Bosnian Croat parties urged on Saturday political representatives of the country's three ethnic majorities to find a compromise to overcome the emerging political crisis and expressed support for the demand by Bosnian Serb representatives to remove foreign judges from the Constitutional Court.
“It is time for Bosnia and Herzegovina to show political responsibility and democratic maturity and accept the Opinion of the European Commission on Bosnia’s request for membership in the EU, which emphasises that Bosnia must, as part of its path toward the EU, reform its Constitutional Court, particularly regarding foreign judges,” Bosnia’s Croat National Assembly (HNS), an organisation of Croat parties, said in a statement.
Political leadership in Bosnia’s Serb-majority region announced this week that its representatives in state institutions would block all decision-making processes until a law that would remove all foreign judges from the Constitutional Court is passed.
Bosnia is composed of two semi-autonomous entities - the Serb-majority Republika Srpska (RS), and the Federation (FBiH), shared mostly between Bosniaks and Croats. The regions have their own governments and parliaments but are linked into one state by joint institutions, distributed among representatives of all three groups.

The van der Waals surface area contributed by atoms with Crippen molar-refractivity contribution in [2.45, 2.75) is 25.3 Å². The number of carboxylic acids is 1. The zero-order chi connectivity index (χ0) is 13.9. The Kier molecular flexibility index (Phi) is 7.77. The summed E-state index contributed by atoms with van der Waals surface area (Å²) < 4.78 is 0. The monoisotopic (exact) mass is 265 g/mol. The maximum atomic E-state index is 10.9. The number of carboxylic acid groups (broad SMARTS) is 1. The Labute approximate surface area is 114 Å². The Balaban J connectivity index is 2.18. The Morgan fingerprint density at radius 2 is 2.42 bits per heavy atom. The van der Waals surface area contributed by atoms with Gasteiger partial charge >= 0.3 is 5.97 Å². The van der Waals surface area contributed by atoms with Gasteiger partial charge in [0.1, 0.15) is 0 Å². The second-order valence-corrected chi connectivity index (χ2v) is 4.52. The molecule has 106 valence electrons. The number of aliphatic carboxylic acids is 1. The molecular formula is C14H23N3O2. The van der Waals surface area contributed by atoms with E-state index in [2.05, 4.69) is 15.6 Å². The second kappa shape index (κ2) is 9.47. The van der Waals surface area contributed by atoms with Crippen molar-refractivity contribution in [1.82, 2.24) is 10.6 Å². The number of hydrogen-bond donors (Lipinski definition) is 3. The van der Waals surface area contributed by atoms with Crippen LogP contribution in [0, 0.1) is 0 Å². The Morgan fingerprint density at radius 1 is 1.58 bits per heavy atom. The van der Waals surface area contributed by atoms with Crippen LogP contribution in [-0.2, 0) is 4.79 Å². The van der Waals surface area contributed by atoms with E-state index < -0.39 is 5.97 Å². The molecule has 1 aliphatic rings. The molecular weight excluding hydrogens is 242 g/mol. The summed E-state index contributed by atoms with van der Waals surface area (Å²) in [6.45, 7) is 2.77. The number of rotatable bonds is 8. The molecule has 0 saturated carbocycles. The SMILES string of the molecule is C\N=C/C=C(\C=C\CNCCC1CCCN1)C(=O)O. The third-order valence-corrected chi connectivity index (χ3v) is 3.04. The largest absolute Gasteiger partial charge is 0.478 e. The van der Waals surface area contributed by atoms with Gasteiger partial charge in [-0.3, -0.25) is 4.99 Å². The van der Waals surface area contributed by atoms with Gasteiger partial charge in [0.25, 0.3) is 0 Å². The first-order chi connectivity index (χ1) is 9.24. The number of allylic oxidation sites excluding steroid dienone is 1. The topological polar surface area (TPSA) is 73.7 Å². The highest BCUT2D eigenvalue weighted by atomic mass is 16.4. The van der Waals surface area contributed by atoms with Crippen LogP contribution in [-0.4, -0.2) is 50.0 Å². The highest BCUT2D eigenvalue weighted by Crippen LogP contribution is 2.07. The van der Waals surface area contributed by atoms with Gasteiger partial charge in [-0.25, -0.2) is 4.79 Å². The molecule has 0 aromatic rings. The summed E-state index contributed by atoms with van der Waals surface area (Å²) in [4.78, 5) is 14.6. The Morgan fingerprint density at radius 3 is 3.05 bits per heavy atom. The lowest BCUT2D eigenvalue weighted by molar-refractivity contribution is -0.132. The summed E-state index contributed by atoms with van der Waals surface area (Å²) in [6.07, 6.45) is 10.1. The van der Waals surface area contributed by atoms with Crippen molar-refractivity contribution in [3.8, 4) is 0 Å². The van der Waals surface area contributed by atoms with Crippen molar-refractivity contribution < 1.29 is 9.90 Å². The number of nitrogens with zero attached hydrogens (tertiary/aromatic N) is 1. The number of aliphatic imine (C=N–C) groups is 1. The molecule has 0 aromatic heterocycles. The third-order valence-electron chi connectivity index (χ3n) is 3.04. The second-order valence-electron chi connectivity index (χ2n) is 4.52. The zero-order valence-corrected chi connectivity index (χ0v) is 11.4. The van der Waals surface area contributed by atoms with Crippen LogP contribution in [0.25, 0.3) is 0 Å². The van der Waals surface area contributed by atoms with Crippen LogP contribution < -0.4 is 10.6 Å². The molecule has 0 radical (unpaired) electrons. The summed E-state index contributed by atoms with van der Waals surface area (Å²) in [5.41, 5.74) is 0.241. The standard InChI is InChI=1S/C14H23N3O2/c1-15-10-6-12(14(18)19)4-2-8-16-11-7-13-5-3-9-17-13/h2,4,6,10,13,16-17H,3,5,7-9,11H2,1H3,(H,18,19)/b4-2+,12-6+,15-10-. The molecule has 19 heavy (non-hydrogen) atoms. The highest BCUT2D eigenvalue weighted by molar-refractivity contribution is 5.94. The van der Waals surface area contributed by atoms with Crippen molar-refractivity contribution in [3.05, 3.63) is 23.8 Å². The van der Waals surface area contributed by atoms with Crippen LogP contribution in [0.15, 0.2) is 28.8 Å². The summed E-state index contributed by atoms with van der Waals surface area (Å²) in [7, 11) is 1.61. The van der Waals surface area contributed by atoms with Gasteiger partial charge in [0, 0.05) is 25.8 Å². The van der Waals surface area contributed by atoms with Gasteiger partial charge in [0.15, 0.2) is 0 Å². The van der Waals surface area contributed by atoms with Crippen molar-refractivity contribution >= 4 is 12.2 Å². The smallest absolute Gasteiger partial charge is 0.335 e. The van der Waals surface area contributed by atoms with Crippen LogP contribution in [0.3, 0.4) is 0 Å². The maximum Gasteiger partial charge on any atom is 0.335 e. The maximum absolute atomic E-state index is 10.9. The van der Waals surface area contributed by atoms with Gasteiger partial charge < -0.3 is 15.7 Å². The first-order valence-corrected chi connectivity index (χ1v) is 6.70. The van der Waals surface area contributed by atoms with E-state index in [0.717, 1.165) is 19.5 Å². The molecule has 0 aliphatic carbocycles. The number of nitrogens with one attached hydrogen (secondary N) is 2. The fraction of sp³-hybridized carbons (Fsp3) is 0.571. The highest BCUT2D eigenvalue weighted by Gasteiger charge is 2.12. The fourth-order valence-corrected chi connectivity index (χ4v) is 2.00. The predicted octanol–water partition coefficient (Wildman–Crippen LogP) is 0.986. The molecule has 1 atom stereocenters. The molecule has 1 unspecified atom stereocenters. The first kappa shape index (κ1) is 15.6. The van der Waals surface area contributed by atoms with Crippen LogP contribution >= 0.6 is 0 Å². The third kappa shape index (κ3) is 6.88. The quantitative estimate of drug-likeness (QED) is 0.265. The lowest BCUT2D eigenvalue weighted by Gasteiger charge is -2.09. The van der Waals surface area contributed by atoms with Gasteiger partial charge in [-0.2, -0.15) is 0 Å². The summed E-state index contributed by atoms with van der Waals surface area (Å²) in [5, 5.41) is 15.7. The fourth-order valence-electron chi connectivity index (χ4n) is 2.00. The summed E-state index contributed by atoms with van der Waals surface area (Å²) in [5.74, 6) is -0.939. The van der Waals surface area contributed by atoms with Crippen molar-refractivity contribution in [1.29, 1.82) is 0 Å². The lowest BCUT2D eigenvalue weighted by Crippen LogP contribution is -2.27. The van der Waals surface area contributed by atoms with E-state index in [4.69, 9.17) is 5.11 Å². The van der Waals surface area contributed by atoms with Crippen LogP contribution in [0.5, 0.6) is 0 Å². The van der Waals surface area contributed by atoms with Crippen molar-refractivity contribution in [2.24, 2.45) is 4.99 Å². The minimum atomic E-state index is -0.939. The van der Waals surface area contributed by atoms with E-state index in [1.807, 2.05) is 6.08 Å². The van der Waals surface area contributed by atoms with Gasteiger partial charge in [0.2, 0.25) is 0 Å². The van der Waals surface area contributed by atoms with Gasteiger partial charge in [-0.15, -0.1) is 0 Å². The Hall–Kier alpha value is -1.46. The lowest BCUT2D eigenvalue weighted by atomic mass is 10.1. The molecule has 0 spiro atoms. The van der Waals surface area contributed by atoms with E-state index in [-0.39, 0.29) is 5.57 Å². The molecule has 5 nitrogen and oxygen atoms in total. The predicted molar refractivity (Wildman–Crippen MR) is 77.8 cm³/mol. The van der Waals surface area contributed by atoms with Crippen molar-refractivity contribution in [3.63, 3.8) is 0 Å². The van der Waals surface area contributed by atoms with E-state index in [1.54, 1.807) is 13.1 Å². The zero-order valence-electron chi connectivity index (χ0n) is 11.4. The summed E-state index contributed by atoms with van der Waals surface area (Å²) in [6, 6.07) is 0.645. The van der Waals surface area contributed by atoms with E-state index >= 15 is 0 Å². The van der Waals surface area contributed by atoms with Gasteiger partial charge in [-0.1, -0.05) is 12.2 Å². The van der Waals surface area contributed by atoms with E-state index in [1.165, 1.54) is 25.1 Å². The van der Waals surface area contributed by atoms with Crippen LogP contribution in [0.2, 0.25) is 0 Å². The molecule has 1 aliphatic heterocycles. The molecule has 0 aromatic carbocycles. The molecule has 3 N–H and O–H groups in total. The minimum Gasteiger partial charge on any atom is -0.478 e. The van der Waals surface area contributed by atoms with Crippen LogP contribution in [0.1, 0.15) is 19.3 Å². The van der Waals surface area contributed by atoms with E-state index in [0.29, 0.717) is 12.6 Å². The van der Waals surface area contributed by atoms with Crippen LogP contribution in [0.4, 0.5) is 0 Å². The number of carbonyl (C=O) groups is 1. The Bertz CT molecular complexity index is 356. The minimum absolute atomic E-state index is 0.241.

The decision that could block state institutions, which will be officially discussed in the RS National Assembly next week, came after the Constitutional Court declared an RS land bill law unconstitutional.
The bill declared agricultural land located in the region the state property of Republika Srpska.
The country’s Constitutional Court, however, ruled at its last session that this law is unconstitutional and that Bosnia and Herzegovina, as the state, should be the owner of such land.
For years, the leader of the strongest Bosnian Serb party, Milorad Dodik, has kept accusing the Constitutional Court of working for the interests of the Bosniaks and against Republika Srpska.
The Court is composed of nine judges, two for each major ethnic group in the country and three foreigners. Dodik has been accusing the foreign judges of siding with the two Bosniak judges too often, at the expense of the two Serb and two Croat judges.
Earlier this week, Dodik met with his political ally, the President of the HNS and the leader of the strongest Bosnian Croat party in the country, Dragan Covic.
Bosniaks, Croats and Serbs in Bosnia must come to an agreement through consensus, the HNS said.
“Today, on the anniversary of the submission of the request for EU membership, more than ever, we must remain strongly committed to European values and further integration into the EU and NATO, but also to the removal of foreign judges,” it said.
It also repeated that Bosnia must change its election law in accordance with a Constitutional Court decision to ensure legitimate political representation at all levels of government.
“Any attempt at blocking is detrimental to the functionality, stability, security and sustainability of Bosnia and Herzegovina,” the HNS said, adding that it will continue “its responsible political behaviour” as a “leader and protector of openness and progress.”